Quality sleep is so important for all of us for so many reasons: emotional health, immune system efficiency, daytime energy, just to name a few. But sleep is especially important for those of you living with Mild Cognitive Impairment (MCI) because bad sleep impacts your thinking efficiency during the day. Not to mention that it contributes to moodiness, fights with our spouses, low motivation, and generally feeling poorly during the day. About a year ago, I posted a two part story on sleep apnea. The first part reviewed the importance of treating sleep apnea--important for many of same reasons it is important to maximize quality sleep in general! The second part provided some tips for adjusting to a CPAP device, which can be tough.
Today, I wanted to provide some tips to maximize the chance of good quality sleep whether or not you have a sleep disorder like sleep apnea. This is sometimes referred to as "healthy sleep habits" or "sleep hygiene". These are habits that essentially tell your brain reliably that it is time to sleep and allow you to naturally experience all phases of your sleep cycle most reliably so you get deep restorative sleep. We discuss these in our HABIT program as our top 10 behaviors for healthy sleep and I'd like to share them with you!
These first habits are about building a good sleep routine. Basically the routine about how you get to bed and when:
1.Stick to a sleep schedule. Do your best. If you get to bed late one day--try to make yourself get up as the same time and get back to the schedule the next day.
2.Use the bedroom only for sleep and intimacy. Do you exercise in your bedroom? Watch TV? Pay bills? Try to do as many of these activities as possible in other rooms of your home. The goals is to have your brain pair your bedroom with sleep. That association, along with other good sleep habit routines, will help your brain release melatonin--the sleep hormone--at the right time.
3.No TV in the bedroom. In addition to the reason in #2 above, TV is stimulating and disruptive to the sleep cycle.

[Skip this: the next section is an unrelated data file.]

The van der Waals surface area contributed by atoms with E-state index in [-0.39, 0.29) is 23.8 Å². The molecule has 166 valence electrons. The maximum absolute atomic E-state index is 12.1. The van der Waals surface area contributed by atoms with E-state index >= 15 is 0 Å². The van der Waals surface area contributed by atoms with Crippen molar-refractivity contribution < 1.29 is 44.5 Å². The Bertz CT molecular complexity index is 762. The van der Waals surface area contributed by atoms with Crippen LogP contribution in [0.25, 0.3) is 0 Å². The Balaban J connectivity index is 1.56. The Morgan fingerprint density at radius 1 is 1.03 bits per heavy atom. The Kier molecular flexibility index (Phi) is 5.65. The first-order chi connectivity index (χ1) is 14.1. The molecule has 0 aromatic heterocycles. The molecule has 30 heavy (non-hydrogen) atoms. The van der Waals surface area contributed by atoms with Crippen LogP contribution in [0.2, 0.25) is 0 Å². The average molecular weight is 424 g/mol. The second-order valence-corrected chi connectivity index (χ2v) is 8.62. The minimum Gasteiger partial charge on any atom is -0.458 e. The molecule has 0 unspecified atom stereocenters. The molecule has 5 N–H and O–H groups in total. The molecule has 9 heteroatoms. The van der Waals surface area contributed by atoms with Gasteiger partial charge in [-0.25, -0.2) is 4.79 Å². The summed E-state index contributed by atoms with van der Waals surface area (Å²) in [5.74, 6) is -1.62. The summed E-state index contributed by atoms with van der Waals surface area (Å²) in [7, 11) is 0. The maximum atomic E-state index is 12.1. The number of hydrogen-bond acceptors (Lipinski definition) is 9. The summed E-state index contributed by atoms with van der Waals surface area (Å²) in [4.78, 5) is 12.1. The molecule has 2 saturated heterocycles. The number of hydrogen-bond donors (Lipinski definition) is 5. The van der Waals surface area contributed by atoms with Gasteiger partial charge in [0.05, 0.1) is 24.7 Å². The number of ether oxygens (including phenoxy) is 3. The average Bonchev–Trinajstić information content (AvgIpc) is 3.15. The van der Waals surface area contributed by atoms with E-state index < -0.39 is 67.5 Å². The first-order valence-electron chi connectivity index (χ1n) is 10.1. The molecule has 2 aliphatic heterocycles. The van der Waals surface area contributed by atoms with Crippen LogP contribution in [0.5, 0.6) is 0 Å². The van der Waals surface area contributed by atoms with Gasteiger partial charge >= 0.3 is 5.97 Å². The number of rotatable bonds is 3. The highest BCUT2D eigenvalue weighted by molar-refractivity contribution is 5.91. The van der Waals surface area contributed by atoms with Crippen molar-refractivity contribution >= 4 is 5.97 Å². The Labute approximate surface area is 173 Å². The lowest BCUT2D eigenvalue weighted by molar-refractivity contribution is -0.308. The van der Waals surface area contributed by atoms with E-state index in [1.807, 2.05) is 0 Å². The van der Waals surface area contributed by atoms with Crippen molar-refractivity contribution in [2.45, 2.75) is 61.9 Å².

4.Have a relaxation activity as part of your bedtime routine. Try listening to relaxing music as you get ready for bed, a meditation activity, a breathing exercise, or saying your prayers (if that is your practice)--these relaxing activities help to lower your sympathetic nervous system (your fight or flight response) and activate your parasympathetic nervous system (your rest and digest system).
5.Discontinue screen time 1 hour before bed. Our brain interprets most light from electronics as sunlight which delays release of melatonin as our brains think it is still day time. However, I have recently seen research articles such as this one that suggest that using amber lenses to block the blue tone light may help.
6. Have a memory notebook handy at the bedside for those last minute thoughts of things that need to get done the next day that might keep you awake. Write them down so that you know you'll be able to deal with them tomorrow. If you find that worrying about things you can't control becomes an issue, you may benefit from seeing a psychologist to help you develop alternative thinking patterns for those times.
These last habits are more about how you structure the rest of your day and environment and how that may help improve your sleep.
7. Get physical exercise daily, especially earlier in the day. This is always my #1 tip when my patients tell me they feel tired during the day. Getting exercise in the morning activates your brain and sets it off on the proper cycle. Your body is more ready for rest and sleep with activity in the day.
8. Sunshine in the morning. This is the companion recommendation to avoiding electronics in the evening. Get sunshine in the morning so your brain gets the message it is time to be awake!
9. Check your environment. How long have you had that mattress? Is your pet in the bed with you? Review that the mattress and pillows are comfortable, the temperature is cool enough, you have the right blankets, your beloved Fido or Tiger has their own sleeping space, you have curtains that block out light that might bother you, the TV is off, etc. Pets can certainly be reassuring, but they unfortunately do disrupt the sleep cycle in bed with you. Having them on their own bed in your room, may be a good solution.
10. Avoid alcohol, caffeine, and heavy meals before bed. These all disrupt your body's ability to sleep soundly and move fluidly through all the phases of sleep as desired through the night.
It can be difficult to implement all of the above tips and you may feel like your sleep is worse before it gets better. There are psychologists who specialize in helping treat sleep problems using cognitive behavioral therapy for insomnia. They will help you implement many of the above routines and more to help you maximize your sleep quality.
I hope you can try out some of these tips---and give them a little time for your body to adjust. Please feel free to comment on your experiences or provide any other tips you've found helpful!
Send an email to invite people you know to join the Living with Mild Cognitive Impairment (MCI) page.